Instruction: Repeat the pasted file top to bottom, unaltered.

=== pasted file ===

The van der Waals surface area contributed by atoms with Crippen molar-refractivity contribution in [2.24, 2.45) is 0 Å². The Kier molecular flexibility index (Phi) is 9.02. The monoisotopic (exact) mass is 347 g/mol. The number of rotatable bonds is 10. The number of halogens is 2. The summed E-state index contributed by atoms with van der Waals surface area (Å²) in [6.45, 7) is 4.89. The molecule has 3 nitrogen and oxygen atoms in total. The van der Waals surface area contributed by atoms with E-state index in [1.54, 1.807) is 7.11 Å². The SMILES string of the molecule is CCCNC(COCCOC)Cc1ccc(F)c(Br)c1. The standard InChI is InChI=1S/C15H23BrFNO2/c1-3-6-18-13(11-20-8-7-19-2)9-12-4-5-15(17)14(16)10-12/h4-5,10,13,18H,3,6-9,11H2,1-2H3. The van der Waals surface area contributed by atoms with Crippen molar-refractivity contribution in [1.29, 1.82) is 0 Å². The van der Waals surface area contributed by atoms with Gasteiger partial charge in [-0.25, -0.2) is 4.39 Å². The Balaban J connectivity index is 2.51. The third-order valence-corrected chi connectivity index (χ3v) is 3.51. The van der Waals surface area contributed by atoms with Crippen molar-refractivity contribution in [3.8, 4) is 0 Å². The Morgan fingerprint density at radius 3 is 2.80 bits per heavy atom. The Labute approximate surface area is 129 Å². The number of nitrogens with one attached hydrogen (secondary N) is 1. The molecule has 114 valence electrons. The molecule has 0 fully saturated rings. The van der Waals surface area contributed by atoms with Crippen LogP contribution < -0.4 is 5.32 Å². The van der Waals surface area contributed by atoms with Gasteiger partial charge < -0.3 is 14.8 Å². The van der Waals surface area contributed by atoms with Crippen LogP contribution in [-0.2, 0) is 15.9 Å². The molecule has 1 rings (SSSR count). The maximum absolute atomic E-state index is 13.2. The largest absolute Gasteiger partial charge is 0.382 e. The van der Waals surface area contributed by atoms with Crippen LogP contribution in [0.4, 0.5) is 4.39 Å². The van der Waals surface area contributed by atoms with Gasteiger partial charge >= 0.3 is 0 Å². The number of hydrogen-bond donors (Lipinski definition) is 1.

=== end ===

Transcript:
The van der Waals surface area contributed by atoms with Crippen molar-refractivity contribution in [2.24, 2.45) is 0 Å². The Kier molecular flexibility index (Phi) is 9.02. The monoisotopic (exact) mass is 347 g/mol. The number of rotatable bonds is 10. The number of halogens is 2. The summed E-state index contributed by atoms with van der Waals surface area (Å²) in [6.45, 7) is 4.89. The molecule has 3 nitrogen and oxygen atoms in total. The van der Waals surface area contributed by atoms with E-state index in [1.54, 1.807) is 7.11 Å². The SMILES string of the molecule is CCCNC(COCCOC)Cc1ccc(F)c(Br)c1. The standard InChI is InChI=1S/C15H23BrFNO2/c1-3-6-18-13(11-20-8-7-19-2)9-12-4-5-15(17)14(16)10-12/h4-5,10,13,18H,3,6-9,11H2,1-2H3. The van der Waals surface area contributed by atoms with Crippen molar-refractivity contribution in [1.29, 1.82) is 0 Å². The van der Waals surface area contributed by atoms with Gasteiger partial charge in [-0.25, -0.2) is 4.39 Å². The Balaban J connectivity index is 2.51. The third-order valence-corrected chi connectivity index (χ3v) is 3.51. The van der Waals surface area contributed by atoms with Crippen molar-refractivity contribution in [3.8, 4) is 0 Å². The Morgan fingerprint density at radius 3 is 2.80 bits per heavy atom. The Labute approximate surface area is 129 Å². The number of nitrogens with one attached hydrogen (secondary N) is 1. The molecule has 114 valence electrons. The molecule has 0 fully saturated rings. The van der Waals surface area contributed by atoms with Crippen LogP contribution < -0.4 is 5.32 Å². The van der Waals surface area contributed by atoms with Gasteiger partial charge < -0.3 is 14.8 Å². The van der Waals surface area contributed by atoms with Crippen LogP contribution in [-0.2, 0) is 15.9 Å². The molecule has 1 rings (SSSR count). The maximum absolute atomic E-state index is 13.2. The largest absolute Gasteiger partial charge is 0.382 e. The van der Waals surface area contributed by atoms with Crippen LogP contribution in [0.4, 0.5) is 4.39 Å². The van der Waals surface area contributed by atoms with Gasteiger partial charge >= 0.3 is 0 Å². The number of hydrogen-bond donors (Lipinski definition) is 1.